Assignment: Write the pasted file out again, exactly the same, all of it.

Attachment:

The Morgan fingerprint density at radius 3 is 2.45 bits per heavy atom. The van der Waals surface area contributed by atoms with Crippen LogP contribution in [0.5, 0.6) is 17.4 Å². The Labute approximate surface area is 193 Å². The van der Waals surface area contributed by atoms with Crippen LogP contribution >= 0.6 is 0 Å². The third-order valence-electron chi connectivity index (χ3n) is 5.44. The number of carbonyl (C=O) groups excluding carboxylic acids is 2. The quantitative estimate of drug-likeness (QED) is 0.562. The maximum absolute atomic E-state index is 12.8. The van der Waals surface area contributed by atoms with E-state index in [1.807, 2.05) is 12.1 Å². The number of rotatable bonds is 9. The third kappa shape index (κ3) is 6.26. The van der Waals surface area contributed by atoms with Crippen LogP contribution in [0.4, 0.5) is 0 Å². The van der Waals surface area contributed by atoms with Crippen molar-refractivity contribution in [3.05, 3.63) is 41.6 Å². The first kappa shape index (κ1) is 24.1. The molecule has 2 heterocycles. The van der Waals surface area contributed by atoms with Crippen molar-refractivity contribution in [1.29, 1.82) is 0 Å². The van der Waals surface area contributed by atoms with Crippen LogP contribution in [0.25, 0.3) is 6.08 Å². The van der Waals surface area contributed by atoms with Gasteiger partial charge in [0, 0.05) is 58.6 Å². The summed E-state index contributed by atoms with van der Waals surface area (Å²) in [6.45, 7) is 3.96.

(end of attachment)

The Morgan fingerprint density at radius 3 is 2.45 bits per heavy atom. The van der Waals surface area contributed by atoms with Crippen LogP contribution in [0.5, 0.6) is 17.4 Å². The Labute approximate surface area is 193 Å². The van der Waals surface area contributed by atoms with Crippen LogP contribution >= 0.6 is 0 Å². The third-order valence-electron chi connectivity index (χ3n) is 5.44. The number of carbonyl (C=O) groups excluding carboxylic acids is 2. The quantitative estimate of drug-likeness (QED) is 0.562. The maximum absolute atomic E-state index is 12.8. The van der Waals surface area contributed by atoms with E-state index in [1.807, 2.05) is 12.1 Å². The number of rotatable bonds is 9. The third kappa shape index (κ3) is 6.26. The van der Waals surface area contributed by atoms with Crippen LogP contribution in [0.4, 0.5) is 0 Å². The van der Waals surface area contributed by atoms with Crippen molar-refractivity contribution in [3.05, 3.63) is 41.6 Å². The first kappa shape index (κ1) is 24.1. The molecule has 2 heterocycles. The van der Waals surface area contributed by atoms with Crippen molar-refractivity contribution in [1.29, 1.82) is 0 Å². The van der Waals surface area contributed by atoms with Crippen LogP contribution in [0.25, 0.3) is 6.08 Å². The van der Waals surface area contributed by atoms with Gasteiger partial charge in [0, 0.05) is 58.6 Å². The summed E-state index contributed by atoms with van der Waals surface area (Å²) in [6.45, 7) is 3.96.